Wednesday, February 01, 2006

Count Your Blessings - Carefully

Please think with me today: What are your blessings? And what are the blessings you seek?

I heard the following contrast in a sermon the other day (by Charles Zimmerman of Calvary Church in Souderton, PA):

Blessed are the poor in spirit, for theirs is the kingdom of heaven.
Blessed are those who mourn, for they shall be comforted.
Blessed are the meek, for they shall inherit the earth.
Blessed are those who hunger and thirst for righteousness, for they shall be satisfied.
Blessed are the merciful, for they shall receive mercy.
Blessed are the pure in heart, for they shall see God.
Blessed are the peacemakers, for they shall be called sons of God.
Blessed are those who are persecuted for righteousness' sake, for theirs is the kingdom of heaven.
Blessed are you when others revile you and persecute you and utter all kinds of evil against you falsely on my account. Rejoice and be glad, for your reward is great in heaven, for so they persecuted the prophets who were before you.

That was Jesus from the Sermon on the Mount. On the other hand…

Blessed are the rich, for they will acquire for they will acquire whatever they desire.
Blessed are the self-confident, for they will achieve whatever they set out to do.
Blessed are the physically attractive, for they will be admired by all.
Blessed are those who have no problems, for they will enjoy life.
Blessed are the powerful, for they will rule the earth.
Blessed are those who seek pleasure, for they will be satisfied.
Blessed are the self-absorbed for they will be untroubled by the plight of others.
Blessed are those who have seared their conscience, for they will suffer no guilt.
Blessed are those who intimidate others, for they will win all personal battles.
Blessed are those who blend in with culture, for they will experience no persecution.

Your reaction may be similar to mine. At first I thought, “Okay, that’s cute…”

But as I thought more deeply, I realized just how true – and troubling - it is. We live by that second value system all too often, certainly key portions of it. Maybe the problem is that we think Jesus’ words are merely “cute” – and fail to take them to heart.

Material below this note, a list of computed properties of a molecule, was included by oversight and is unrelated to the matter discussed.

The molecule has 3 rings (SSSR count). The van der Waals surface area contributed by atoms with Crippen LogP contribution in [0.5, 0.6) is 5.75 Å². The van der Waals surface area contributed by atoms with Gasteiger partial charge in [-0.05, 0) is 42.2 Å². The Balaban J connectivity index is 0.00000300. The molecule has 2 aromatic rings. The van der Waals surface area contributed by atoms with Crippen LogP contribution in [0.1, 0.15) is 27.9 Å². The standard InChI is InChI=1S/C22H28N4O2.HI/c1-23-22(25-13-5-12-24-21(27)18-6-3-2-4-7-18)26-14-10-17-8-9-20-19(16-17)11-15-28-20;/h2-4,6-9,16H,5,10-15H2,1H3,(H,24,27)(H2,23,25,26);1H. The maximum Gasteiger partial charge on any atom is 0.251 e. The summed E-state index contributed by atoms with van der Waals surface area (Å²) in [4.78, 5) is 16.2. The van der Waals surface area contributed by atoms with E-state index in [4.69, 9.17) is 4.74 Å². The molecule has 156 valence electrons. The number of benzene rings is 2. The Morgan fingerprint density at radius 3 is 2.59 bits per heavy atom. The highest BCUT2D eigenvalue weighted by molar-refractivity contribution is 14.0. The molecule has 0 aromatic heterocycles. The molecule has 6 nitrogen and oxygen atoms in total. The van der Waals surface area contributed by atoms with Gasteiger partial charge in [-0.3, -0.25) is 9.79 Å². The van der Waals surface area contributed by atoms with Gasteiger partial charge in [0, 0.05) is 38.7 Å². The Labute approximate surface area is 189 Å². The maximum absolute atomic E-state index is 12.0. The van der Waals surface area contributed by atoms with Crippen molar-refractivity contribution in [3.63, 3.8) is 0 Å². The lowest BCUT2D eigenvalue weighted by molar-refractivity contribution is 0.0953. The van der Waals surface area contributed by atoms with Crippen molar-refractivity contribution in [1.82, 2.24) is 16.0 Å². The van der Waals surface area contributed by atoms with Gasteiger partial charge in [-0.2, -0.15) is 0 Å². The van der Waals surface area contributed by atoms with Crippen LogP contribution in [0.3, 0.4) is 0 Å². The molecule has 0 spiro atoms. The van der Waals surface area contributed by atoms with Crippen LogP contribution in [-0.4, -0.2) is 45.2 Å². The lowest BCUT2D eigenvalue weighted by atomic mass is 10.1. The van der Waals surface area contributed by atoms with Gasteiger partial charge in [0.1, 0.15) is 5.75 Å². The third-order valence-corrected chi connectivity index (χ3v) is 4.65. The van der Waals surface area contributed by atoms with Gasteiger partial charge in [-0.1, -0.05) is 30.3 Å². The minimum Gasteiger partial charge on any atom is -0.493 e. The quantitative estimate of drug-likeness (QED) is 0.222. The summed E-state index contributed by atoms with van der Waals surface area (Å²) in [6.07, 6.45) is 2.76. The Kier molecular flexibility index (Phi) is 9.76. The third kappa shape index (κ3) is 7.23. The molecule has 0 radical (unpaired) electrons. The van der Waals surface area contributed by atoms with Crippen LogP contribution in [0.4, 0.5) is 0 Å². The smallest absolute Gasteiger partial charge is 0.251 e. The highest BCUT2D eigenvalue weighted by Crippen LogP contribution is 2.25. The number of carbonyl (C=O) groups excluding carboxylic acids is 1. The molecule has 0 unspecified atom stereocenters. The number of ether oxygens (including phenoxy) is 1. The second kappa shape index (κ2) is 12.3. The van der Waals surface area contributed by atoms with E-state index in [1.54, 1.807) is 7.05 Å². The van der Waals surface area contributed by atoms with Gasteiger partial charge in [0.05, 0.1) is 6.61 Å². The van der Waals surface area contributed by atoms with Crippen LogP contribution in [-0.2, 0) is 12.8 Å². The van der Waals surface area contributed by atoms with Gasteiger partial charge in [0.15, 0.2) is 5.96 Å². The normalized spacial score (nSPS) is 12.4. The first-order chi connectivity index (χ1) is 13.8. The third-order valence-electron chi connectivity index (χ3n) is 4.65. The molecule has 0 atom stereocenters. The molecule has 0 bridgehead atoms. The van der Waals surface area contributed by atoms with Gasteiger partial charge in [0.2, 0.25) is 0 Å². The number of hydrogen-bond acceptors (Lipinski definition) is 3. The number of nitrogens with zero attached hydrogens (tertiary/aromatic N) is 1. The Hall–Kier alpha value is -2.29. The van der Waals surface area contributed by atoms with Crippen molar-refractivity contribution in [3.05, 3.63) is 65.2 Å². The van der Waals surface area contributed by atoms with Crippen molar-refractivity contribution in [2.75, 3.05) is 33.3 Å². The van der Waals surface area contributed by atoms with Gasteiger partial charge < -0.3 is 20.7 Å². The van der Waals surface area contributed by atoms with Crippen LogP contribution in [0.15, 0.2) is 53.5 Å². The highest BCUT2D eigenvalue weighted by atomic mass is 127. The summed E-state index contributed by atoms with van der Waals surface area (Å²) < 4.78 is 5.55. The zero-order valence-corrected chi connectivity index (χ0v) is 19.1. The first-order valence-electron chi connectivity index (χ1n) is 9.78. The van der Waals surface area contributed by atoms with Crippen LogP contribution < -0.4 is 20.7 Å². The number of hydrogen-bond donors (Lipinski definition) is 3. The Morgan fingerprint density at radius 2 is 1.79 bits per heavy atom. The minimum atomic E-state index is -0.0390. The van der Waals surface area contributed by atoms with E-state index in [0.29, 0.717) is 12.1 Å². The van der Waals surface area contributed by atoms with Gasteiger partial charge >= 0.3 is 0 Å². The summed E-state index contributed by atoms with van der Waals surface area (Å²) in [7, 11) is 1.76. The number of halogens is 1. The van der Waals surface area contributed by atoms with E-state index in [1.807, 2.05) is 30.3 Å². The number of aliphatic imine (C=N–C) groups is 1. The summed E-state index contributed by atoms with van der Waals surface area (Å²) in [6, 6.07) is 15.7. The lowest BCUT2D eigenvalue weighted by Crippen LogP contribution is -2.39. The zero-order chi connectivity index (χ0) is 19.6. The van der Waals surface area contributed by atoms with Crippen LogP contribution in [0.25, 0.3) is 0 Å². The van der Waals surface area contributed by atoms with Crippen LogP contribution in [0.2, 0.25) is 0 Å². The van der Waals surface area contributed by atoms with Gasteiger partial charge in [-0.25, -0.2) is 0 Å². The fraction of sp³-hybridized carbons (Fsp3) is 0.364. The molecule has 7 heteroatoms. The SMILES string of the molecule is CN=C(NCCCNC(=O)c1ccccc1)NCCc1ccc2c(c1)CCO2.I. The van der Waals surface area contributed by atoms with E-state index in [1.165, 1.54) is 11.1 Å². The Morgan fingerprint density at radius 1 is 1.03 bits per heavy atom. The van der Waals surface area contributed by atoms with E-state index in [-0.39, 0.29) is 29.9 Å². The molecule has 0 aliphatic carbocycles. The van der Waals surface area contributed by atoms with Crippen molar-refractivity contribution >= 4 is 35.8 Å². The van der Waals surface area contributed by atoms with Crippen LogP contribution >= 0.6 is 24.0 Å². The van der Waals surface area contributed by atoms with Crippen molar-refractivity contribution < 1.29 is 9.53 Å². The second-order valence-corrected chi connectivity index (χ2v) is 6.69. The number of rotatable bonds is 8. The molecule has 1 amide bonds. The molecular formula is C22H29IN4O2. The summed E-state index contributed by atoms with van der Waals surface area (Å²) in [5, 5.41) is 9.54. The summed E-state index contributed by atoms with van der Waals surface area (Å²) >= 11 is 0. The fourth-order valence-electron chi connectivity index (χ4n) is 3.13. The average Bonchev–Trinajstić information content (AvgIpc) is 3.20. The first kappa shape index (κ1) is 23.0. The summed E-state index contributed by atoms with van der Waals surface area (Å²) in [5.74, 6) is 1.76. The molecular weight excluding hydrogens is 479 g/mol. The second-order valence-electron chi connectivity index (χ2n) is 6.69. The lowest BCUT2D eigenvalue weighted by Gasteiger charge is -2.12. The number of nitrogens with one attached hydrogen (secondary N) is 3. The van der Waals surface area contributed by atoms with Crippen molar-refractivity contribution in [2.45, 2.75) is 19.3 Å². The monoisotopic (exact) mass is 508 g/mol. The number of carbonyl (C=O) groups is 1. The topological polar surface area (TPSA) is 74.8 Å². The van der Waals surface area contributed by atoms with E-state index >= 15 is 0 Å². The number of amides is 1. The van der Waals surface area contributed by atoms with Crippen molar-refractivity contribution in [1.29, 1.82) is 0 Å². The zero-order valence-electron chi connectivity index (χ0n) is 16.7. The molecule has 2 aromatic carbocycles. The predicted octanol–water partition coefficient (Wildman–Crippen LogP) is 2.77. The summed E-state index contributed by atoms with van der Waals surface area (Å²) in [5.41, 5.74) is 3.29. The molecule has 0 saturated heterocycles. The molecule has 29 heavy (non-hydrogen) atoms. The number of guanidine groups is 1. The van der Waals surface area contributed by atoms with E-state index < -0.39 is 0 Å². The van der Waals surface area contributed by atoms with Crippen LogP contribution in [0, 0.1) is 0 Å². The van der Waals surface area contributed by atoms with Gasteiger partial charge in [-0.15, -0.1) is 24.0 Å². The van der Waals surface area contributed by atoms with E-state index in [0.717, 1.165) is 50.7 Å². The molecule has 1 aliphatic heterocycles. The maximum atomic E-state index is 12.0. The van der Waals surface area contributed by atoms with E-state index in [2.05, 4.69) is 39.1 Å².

njcopperhead said...

Wow, that is very insightful. Turning the Beatitudes on their head (the "Meatutides" perhaps?) seems to form an unholy combination of American business practices, a self-help book and a Nike commercial. I was particularly struck by "those who intimidate others". This is a common political and negotiation tool I see on the job in NY. I have to be on guard against seeing this as an acceptable means of dealing with others.

Wartburg said...

"The essence of their teaching [Jews] was this: “If a man is successful here on earth, he is blessed and well off.” That was all they aimed for, that if they were pious and served God, He should give them plenty upon earth and deprive them of nothing.

The Jews were firmly persuaded that if a man was successful, this was a sign that he had a gracious God, and vice versa. The reason for this was the fact that they had many great promises from God regarding the temporal, physical goods that He would grant to the pious. They counted upon these, in the opinion that if they had this, they were right with Him. The Book of Job is addressed to this theory. His friends argue and dispute with him about this and insist that he is being punished this way because of some great sin he must have knowingly committed against God. Therefore he ought to admit it, be converted, and become pious, that God might lift the punishment from him."-Martin Luther

Joseph Adrian said...

There are excellent insights in the contrast of the Beattiudes(and Meattitudes as Wayne has called them).One of the issues at hand is:
Are what length are we willing to go ,to consistently embrace God's standard and to reject the 'World's standards'.The Lord calls His people to live for Him(one way we do this,is by denying ourselves,and living to serve others and glorify our Father in heaven).The world's way of living is to look out for our interests(look out for #1,forget about anyone else).I think all Christians struggle with this to varying degrees(and the degrees are different at different stages of our lives,and vary with our circumstances as well).The root of selfishness remains in us till the day we die and go to be with the Lord. By God's grace we need to mortify the deeds of the flesh and this is a daily battle for every believer.It is usually healthy to evaluate our lives and ask the question(Am I living for Christ or for myself?).An honest answer may often be that (I am living far more for self than Christ).If the the Spirit of God convicts us of this,then God by His Spirit can work in us to change the balance of the scales in that regard,and make us more useful in His service in the coming days.